Tag Archives: homeschool

Why We Homeschool

homeschool

Warning: This entry is a little off of the usual nptech topic. Feel free to skip if you only come here for the geeky thoughts!

The decision to homeschool our kid wasn’t a slam dunk, but it was the right one. We made it after thoroughly investigating everything — our son’s learning style, both through the school system and via our local Children’s Hospital; every public, private, and non-public school within about a six town radius; and conversations with educators, administrators, parents and other experts. Given what we now know about how our son learns and what options are out there, we aren’t guessing that this is the best route.  We’ve verified it.

But we are constantly questioned about the decision.

We are conscientious, aware parents who value our son’s education and happiness highly (just like you!) and we have identified and followed the path that will work out best for him.

There is no need to be offended if your child’s best environment is a different one, like a public school.

There is no need to be panicked about his psychological well-being:  He has lots of friends, makes new friends easily, and is well-behaved, polite and happy.

There is no need to worry about our qualifications:  We know what we can teach him and we know where to find museums, extra-curricular programs and classes, qualified tutors and other external resources in order to get him what he needs.

Do we have opinions about public schools, and what they’re like under the testing-obsessed No Child Left Behind act, in a system where the key educational decisions are made by the middle-management bureaucrats and local politicians?  Sure.  But our opinion isn’t that children can’t succeed in those schools.  It’s that children who are conducive to that learning environment do well, and we have it on good, credentialed authority that our kid won’t.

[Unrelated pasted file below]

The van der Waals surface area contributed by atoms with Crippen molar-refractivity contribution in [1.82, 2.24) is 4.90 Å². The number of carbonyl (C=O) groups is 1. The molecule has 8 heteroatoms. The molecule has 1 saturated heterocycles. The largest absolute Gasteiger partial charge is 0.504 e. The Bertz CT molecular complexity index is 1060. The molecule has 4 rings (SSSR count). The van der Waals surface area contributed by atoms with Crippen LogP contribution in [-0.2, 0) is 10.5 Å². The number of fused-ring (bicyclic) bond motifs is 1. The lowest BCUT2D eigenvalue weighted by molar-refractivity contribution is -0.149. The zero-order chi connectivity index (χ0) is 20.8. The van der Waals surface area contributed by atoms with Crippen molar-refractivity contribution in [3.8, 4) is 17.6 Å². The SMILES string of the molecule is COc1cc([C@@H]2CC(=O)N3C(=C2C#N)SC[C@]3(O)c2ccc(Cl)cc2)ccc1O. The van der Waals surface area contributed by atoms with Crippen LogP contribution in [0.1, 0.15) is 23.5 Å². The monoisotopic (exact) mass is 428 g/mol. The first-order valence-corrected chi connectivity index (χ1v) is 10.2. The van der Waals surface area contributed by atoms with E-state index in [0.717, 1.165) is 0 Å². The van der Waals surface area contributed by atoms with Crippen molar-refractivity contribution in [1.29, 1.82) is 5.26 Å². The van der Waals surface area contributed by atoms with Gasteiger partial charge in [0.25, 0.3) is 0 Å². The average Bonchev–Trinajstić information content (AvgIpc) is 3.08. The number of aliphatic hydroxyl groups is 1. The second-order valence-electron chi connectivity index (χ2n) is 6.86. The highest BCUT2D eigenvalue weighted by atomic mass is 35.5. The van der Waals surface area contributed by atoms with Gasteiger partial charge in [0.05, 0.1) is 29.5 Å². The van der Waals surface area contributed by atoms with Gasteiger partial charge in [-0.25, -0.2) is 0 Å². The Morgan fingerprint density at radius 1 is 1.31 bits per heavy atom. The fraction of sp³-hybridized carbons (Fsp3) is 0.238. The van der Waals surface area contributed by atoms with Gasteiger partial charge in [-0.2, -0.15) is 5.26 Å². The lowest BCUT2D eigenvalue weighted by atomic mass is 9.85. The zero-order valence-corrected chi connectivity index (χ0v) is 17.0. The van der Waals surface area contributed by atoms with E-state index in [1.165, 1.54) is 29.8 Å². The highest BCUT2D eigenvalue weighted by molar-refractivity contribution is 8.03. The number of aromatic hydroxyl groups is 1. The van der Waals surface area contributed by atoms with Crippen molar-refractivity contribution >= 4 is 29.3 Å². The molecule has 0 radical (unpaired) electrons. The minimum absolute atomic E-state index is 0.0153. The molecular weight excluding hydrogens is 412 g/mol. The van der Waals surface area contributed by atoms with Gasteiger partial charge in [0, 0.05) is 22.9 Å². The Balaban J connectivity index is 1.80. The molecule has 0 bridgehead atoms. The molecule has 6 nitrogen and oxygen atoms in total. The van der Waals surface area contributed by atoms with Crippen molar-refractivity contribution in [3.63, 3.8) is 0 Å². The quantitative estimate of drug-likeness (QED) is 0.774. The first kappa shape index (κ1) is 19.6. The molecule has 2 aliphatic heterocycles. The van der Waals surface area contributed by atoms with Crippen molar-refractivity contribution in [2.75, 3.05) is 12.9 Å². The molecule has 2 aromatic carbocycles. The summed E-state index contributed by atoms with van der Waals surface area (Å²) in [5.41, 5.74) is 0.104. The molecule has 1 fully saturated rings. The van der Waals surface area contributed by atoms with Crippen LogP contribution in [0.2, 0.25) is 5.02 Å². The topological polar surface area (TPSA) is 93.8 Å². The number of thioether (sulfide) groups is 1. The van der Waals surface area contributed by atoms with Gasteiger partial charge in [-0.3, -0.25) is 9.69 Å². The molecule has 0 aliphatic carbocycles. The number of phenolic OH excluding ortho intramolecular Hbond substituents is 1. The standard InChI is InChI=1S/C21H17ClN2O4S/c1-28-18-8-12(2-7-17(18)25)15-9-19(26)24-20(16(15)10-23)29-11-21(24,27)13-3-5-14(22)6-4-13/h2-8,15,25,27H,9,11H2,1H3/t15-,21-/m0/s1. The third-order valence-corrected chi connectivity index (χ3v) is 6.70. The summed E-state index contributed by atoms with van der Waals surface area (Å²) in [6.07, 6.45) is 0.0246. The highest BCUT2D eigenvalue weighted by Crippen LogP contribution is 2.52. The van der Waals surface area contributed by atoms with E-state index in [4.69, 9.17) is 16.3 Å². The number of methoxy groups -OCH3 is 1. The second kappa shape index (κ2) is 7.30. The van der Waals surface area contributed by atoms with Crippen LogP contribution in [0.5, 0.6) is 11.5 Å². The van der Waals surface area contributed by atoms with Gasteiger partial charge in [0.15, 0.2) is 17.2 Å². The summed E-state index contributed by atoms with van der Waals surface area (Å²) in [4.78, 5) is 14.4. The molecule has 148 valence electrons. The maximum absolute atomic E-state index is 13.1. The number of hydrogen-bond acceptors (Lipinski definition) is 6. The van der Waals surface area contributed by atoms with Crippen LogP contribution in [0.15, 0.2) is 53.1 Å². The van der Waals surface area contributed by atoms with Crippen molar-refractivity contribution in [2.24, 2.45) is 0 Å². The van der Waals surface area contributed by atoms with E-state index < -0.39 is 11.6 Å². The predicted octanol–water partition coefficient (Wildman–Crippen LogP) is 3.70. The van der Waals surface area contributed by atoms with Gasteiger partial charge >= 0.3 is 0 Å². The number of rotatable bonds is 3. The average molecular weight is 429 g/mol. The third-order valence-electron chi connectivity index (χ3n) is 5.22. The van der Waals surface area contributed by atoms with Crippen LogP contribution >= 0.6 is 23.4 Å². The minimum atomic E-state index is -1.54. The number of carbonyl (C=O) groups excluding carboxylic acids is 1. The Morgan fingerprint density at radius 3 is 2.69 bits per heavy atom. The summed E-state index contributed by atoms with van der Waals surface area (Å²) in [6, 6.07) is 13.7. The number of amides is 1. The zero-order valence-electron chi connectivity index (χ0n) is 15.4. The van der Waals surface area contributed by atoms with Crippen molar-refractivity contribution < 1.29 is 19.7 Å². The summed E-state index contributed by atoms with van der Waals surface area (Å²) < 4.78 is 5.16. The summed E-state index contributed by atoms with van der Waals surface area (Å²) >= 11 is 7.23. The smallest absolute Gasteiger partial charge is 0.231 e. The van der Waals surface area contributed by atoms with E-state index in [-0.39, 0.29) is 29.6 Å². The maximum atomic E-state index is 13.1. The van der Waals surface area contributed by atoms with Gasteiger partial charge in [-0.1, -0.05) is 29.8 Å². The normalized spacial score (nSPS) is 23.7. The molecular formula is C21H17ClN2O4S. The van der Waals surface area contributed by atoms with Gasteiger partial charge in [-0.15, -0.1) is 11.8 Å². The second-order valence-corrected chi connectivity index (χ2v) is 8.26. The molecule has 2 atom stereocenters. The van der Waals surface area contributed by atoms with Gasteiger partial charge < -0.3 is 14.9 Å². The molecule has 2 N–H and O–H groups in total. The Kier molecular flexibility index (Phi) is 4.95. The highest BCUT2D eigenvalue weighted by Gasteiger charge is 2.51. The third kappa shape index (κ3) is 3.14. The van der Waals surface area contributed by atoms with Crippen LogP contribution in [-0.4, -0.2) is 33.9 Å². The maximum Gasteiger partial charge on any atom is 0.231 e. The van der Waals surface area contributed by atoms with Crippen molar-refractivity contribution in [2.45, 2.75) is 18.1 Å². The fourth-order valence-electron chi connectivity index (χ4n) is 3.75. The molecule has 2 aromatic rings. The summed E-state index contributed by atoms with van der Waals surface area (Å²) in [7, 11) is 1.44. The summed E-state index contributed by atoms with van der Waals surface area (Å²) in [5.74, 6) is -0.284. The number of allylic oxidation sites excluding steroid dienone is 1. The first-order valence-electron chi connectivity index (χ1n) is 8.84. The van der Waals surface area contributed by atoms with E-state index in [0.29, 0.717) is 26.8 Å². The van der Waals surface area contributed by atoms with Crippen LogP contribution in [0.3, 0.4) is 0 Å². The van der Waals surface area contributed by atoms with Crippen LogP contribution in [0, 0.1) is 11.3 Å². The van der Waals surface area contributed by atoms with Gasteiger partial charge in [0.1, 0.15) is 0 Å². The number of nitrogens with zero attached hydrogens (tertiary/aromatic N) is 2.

Do we think our curriculum, which mixes standard K-12 materials with lots of trips, history and science classes, arts, gymnastics (circus school!) and hands-on activities is, in many ways, superior to the brick and mortar experience?  Of course! We can do a lot of  training that is targeted to our son’s learning style, as opposed to mostly desk-bound training generalized for a 20 to 40 child audience.  We appeal to his creativity, and let his interests guide an appropriate percentage of the curriculum. Schools can’t afford to provide this level of individualized attention and responsiveness to their students.

Are we sheltering and insulating our child from a heathenous, corrupting culture that would steer him away from the path of God and righteousness? No, we own a TV and he watches it.  And we rest pretty heavy on the heathenous side of the scale in the first place.  We are protecting him from a lot of character-building bullying, peer pressure and anxiety, but we are extremely reassured that he has plenty of character all the same.  My friend Jane has a joke about this:  “Yeah, in order to give my  homeshcooled kid the school social experience, once a week I take her  into the bathroom, beat her up and steal her lunch money.”